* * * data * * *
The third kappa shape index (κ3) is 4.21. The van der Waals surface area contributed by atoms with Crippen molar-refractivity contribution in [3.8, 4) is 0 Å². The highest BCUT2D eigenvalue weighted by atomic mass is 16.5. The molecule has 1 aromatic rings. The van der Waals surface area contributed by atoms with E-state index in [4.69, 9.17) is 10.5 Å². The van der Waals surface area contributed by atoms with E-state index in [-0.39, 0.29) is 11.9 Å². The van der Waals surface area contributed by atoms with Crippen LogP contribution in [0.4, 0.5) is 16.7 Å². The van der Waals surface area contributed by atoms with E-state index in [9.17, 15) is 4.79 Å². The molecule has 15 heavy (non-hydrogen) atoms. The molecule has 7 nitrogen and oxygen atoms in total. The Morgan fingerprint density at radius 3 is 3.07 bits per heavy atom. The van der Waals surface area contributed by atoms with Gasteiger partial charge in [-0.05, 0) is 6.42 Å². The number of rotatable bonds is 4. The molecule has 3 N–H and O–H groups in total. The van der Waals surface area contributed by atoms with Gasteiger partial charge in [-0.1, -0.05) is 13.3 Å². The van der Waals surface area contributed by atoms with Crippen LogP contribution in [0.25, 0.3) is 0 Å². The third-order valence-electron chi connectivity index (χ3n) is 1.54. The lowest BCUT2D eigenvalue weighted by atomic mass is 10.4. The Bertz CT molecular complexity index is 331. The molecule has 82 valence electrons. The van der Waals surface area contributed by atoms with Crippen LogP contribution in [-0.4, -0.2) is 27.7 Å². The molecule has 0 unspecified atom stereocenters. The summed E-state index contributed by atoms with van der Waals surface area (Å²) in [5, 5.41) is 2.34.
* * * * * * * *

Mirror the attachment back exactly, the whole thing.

The third kappa shape index (κ3) is 4.21. The van der Waals surface area contributed by atoms with Crippen molar-refractivity contribution in [3.8, 4) is 0 Å². The highest BCUT2D eigenvalue weighted by atomic mass is 16.5. The molecule has 1 aromatic rings. The van der Waals surface area contributed by atoms with E-state index in [4.69, 9.17) is 10.5 Å². The van der Waals surface area contributed by atoms with E-state index in [-0.39, 0.29) is 11.9 Å². The van der Waals surface area contributed by atoms with Crippen LogP contribution in [0.4, 0.5) is 16.7 Å². The van der Waals surface area contributed by atoms with E-state index in [9.17, 15) is 4.79 Å². The molecule has 15 heavy (non-hydrogen) atoms. The molecule has 7 nitrogen and oxygen atoms in total. The Morgan fingerprint density at radius 3 is 3.07 bits per heavy atom. The van der Waals surface area contributed by atoms with Gasteiger partial charge in [-0.05, 0) is 6.42 Å². The number of rotatable bonds is 4. The molecule has 3 N–H and O–H groups in total. The van der Waals surface area contributed by atoms with Gasteiger partial charge in [-0.1, -0.05) is 13.3 Å². The van der Waals surface area contributed by atoms with Crippen LogP contribution in [0.25, 0.3) is 0 Å². The third-order valence-electron chi connectivity index (χ3n) is 1.54. The lowest BCUT2D eigenvalue weighted by atomic mass is 10.4. The Bertz CT molecular complexity index is 331. The molecule has 82 valence electrons. The van der Waals surface area contributed by atoms with Crippen LogP contribution in [-0.4, -0.2) is 27.7 Å². The molecule has 0 unspecified atom stereocenters. The summed E-state index contributed by atoms with van der Waals surface area (Å²) in [5, 5.41) is 2.34.